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Motorman by David Ohle

February 21, 2018

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I need to do a better job of tracking where some of my books come from. This one has been on my shelf for a while, and I have no idea if it was a reco from a friend or came from a review. If a reco, I’d love to go back to the person and ask why the heck they recommended it.

“The only virtue of this absolutely atrocious book is its brevity,” Kirkus Review wrote of Motorman when the book was released in 1972.

I won’t be so harsh. It’s an interesting read, though it oozes post-60s experimental fiction, like maybe it felt like there wasn’t anywhere else in the real world to go, so the author drops us into a surrealist, post-apocalyptic dreamscape that maybe made some sense to him when he scribbled this down. There were likely drugs involved. In the introduction, its suggested that Ohle was just transcribing Bukowski’s dreams. I don’t like this book enough to think about whether or not that’s a joke.

This is a kind of sci-fi noir. Moldenke, a man who has been rebuilt after an injury in the military, runs on four sheep hearts and is missing an eye. He is after two men—Burnheart and Eagleman. Eagleman, best we can tell, is a kind of mad scientist, responsible for at least one of the several moons that now circle the earth.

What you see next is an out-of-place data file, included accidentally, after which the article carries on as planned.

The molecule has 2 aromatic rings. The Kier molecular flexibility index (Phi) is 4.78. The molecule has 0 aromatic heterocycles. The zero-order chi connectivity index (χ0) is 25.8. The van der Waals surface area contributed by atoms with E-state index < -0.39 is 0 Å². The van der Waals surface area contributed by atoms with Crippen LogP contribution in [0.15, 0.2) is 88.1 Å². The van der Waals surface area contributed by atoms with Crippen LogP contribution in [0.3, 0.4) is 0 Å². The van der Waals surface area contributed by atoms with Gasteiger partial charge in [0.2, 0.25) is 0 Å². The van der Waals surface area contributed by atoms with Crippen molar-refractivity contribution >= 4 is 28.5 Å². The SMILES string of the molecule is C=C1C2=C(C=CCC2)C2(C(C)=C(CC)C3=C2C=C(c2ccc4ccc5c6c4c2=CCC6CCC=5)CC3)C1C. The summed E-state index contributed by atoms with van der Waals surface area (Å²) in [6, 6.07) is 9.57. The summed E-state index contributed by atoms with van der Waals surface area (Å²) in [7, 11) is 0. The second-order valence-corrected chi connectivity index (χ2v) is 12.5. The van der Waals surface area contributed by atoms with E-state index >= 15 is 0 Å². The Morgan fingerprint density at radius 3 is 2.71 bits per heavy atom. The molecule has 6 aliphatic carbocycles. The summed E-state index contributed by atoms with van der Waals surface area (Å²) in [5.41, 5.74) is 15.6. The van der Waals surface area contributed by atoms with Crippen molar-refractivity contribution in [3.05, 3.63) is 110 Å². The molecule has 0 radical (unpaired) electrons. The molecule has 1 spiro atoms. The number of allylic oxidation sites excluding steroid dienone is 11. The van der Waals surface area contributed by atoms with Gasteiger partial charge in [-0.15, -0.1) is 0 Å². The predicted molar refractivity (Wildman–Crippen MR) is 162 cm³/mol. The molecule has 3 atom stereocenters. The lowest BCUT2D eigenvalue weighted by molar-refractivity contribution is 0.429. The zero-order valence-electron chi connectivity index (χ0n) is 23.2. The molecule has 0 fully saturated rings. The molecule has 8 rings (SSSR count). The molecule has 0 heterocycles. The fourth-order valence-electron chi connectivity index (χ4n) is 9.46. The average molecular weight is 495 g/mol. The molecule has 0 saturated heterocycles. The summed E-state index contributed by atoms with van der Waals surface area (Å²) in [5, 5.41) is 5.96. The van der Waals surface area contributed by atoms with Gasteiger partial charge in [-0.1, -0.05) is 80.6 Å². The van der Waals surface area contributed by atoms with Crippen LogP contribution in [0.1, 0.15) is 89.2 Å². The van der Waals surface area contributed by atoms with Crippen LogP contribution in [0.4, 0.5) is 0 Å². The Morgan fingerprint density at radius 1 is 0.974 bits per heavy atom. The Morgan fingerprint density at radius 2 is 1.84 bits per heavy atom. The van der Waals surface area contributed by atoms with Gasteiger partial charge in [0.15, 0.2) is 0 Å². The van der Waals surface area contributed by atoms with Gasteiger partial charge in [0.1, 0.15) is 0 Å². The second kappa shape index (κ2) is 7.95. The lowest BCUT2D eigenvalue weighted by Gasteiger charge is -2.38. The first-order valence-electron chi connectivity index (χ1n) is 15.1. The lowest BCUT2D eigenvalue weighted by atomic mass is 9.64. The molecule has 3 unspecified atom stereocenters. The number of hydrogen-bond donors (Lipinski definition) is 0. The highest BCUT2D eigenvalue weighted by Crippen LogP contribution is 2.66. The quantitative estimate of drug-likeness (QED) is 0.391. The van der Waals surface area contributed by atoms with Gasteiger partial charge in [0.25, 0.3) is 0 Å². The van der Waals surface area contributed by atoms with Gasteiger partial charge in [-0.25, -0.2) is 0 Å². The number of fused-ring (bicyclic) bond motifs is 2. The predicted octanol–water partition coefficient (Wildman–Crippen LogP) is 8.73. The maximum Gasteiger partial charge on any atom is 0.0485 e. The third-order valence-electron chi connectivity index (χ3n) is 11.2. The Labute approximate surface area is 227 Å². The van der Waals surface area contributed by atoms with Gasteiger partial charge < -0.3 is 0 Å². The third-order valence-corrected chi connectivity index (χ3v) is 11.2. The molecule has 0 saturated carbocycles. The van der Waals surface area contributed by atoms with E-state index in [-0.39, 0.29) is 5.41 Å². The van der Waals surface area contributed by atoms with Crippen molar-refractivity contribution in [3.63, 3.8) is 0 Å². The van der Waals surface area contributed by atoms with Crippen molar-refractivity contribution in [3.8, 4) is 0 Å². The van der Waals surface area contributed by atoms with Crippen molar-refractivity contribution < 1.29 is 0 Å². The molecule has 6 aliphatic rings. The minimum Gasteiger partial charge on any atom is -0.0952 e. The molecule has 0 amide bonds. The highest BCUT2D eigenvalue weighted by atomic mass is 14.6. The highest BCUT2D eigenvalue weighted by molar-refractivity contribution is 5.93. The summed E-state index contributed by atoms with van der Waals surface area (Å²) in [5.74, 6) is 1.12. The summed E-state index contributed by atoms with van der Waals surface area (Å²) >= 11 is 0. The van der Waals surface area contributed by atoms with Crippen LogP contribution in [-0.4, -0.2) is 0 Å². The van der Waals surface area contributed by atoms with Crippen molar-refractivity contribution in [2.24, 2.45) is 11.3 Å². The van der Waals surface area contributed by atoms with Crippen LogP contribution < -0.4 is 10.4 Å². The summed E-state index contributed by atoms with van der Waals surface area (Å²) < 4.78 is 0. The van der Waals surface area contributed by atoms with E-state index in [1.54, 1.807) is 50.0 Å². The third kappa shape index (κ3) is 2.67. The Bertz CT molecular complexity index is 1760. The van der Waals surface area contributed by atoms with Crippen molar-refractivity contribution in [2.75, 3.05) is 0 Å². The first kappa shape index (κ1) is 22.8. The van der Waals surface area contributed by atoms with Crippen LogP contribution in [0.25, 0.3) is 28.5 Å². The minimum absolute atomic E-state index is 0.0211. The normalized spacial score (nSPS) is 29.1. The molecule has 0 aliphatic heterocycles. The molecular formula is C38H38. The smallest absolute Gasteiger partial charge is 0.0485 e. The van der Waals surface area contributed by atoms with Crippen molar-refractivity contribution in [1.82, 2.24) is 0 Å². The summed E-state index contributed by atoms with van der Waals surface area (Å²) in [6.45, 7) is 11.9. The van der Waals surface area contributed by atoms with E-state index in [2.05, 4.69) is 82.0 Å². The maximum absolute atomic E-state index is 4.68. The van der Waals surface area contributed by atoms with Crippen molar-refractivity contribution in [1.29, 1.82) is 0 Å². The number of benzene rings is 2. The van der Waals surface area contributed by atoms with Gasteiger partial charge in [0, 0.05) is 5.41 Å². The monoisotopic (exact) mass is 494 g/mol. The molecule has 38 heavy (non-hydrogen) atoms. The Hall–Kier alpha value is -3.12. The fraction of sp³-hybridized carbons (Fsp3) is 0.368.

I won’t go on, but to say that it’s not a completely unenjoyable read. It moves along, there’s some good imagery, and the world is an intriguing, if demented, vision of the future, where fluids and organic matter play as big a role as technology. This book lies somewhere between Bukowski’s Pulp and Burroughs’ Naked Lunch, neither of which I cared for either.

 

 

 

 

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Wolf in White Van by John Darnielle

February 11, 2018

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John Darnielle is also a singer-songwriter who goes by The Mountain Goats. This, his debut novel, caught my attention when it came out in 2014 because I’m a fan of his music. But the reviews were great as well (as is the name, as is the cover). With all this, I finally got around to listening to the audiobook, read by Darnielle. It doesn’t disappoint, and I ended up finishing the full audiobook in two days.

Through chronological jumps, Darnielle reveals the story of Sean Perkins, inventor of Trace Italian, a role-playing game based on a post-apocalyptic world imagined by Perkins. Players correspond with him through the mail, playing god to his world as the players send their moves and he responds with the consequences of those moves. In addition to their correspondence about the game, players often disclose personal details about their lives. Sean detects in them kindred spirits, nerds and outcasts looking for escape and adventure. But as they play, the escape offered by the game becomes too real for some. One player, frightened by his obsession with the game, uses his move to commit suicide with his character. And two other players begin acting out their player’s move in real life.